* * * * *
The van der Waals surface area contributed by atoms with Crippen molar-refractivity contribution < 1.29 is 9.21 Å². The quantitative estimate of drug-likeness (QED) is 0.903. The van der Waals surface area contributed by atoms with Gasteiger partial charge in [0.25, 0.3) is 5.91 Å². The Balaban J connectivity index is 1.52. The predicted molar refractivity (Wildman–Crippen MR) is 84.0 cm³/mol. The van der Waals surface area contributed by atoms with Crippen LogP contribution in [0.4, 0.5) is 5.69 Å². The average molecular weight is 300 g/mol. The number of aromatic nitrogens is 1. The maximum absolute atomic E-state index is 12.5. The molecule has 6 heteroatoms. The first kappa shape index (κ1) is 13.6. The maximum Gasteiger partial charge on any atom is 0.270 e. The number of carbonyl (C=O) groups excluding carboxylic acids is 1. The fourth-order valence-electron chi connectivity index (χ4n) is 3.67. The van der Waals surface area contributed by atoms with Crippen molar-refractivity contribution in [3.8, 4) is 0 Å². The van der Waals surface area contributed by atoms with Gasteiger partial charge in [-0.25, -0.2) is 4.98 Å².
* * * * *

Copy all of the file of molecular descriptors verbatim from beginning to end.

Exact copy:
The van der Waals surface area contributed by atoms with Crippen molar-refractivity contribution < 1.29 is 9.21 Å². The quantitative estimate of drug-likeness (QED) is 0.903. The van der Waals surface area contributed by atoms with Gasteiger partial charge in [0.25, 0.3) is 5.91 Å². The Balaban J connectivity index is 1.52. The predicted molar refractivity (Wildman–Crippen MR) is 84.0 cm³/mol. The van der Waals surface area contributed by atoms with Crippen LogP contribution in [0.4, 0.5) is 5.69 Å². The average molecular weight is 300 g/mol. The number of aromatic nitrogens is 1. The maximum absolute atomic E-state index is 12.5. The molecule has 6 heteroatoms. The first kappa shape index (κ1) is 13.6. The maximum Gasteiger partial charge on any atom is 0.270 e. The number of carbonyl (C=O) groups excluding carboxylic acids is 1. The fourth-order valence-electron chi connectivity index (χ4n) is 3.67. The van der Waals surface area contributed by atoms with Crippen molar-refractivity contribution in [3.8, 4) is 0 Å². The van der Waals surface area contributed by atoms with Gasteiger partial charge in [-0.25, -0.2) is 4.98 Å².